This Acquisitive Asia-Backed Investor Says London Real Estate Is Cheap
London’s real estate investment market is more reliant on overseas investment than almost any other in Europe. With that in mind, the view of one investor that has been a conduit for Korean investment into Europe bodes well for the post-Covid recovery of the sector.
Last year, Valesco undertook the largest single-asset deal in Europe when it bought an office tower in Brussels for €1.2B (£1B), and it has said it is looking for UK deals between £100M and £1B. In the UK, it bought Cannon Bridge House in 2018 in the City for £248M and Microsoft’s UK HQ in Reading for £100M. It has €2B in assets under management and typically undertakes deals on behalf of Asian and Middle Eastern investors.
“When we look at relative value, and we look through the lens of a pan-European approach, and that includes the UK, you look at prime yields in the office sector in the City of London, they are 100-200 basis points wider when compared to somewhere like Berlin or Paris,” Jiwa said. “Whereas the liquidity of London is stronger, the resilience of London is stronger, the infrastructure and talent is always up for debate, but on the level of real estate fundamentals, London is cheap, and we see that as a real opportunity.”
Jiwa pointed to CBRE’s EMEA investor intentions survey, released this week, that showed London was the top investment preference for investors looking to buy commercial property in Europe. He also cited research from Knight Frank that identified £46B of capital looking to invest in London offices this year.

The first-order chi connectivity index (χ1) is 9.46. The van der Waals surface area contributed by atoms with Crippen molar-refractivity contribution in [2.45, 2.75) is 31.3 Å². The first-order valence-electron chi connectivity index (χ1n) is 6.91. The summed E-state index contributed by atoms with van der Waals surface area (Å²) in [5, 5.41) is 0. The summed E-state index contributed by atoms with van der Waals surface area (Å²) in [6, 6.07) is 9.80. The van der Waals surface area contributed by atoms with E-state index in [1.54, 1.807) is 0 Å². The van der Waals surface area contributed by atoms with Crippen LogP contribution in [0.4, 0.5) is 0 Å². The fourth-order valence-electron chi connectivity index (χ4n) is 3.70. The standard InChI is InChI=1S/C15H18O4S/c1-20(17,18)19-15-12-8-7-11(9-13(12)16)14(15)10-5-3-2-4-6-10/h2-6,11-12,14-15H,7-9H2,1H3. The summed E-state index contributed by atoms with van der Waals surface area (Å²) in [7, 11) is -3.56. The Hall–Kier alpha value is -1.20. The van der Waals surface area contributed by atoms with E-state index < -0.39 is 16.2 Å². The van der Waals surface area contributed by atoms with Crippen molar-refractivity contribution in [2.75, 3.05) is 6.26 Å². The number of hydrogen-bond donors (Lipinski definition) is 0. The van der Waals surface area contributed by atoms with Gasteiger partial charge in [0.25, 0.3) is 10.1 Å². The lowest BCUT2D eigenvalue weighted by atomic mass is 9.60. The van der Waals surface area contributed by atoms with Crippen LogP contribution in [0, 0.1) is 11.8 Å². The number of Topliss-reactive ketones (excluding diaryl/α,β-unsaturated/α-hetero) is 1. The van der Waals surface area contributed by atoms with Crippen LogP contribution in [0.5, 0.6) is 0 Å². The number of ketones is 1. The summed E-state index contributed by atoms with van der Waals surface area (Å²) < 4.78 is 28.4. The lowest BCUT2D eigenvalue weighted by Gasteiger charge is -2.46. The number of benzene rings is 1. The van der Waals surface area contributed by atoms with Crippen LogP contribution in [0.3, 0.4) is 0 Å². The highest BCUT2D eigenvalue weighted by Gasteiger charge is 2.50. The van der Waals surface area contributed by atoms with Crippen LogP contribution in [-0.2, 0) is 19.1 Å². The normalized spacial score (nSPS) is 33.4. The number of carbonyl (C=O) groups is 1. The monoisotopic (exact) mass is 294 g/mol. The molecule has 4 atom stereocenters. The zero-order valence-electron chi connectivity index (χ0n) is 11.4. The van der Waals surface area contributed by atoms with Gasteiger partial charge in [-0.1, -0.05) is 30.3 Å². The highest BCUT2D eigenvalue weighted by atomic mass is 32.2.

“Swap rates are historically low, vacancy is low, the development pipeline has fallen off a cliff and there is very little grade-A space being built as a result, so London offices are looking particularly strong,” he said.
For lenders speaking at the event, there was a need to balance confidence in London’s long-term prospects with some of the immediate issues being created by the coronavirus pandemic in particular.
“There is short-term nervousness and headwinds around some sectors in London, like student accommodation, where there is the potential for short-term loss of income from students not being there, or offices, where there is a feeling there is quite a lot of grey space available,” said Alexandra Lanni, CBRE Global Investors’ head of investments for EMEA Credit Strategies. “So can you overcome that initial feeling and nervousness and look beyond that to the longer-term fundamentals of the London market? We are trying to make sure we are lending to schemes that are resilient for the longer term, both from an ESG point of view, and location and real estate fundamentals. You can be in the areas that need to be stabilised, as long as you are confident about the longer-term prospects.”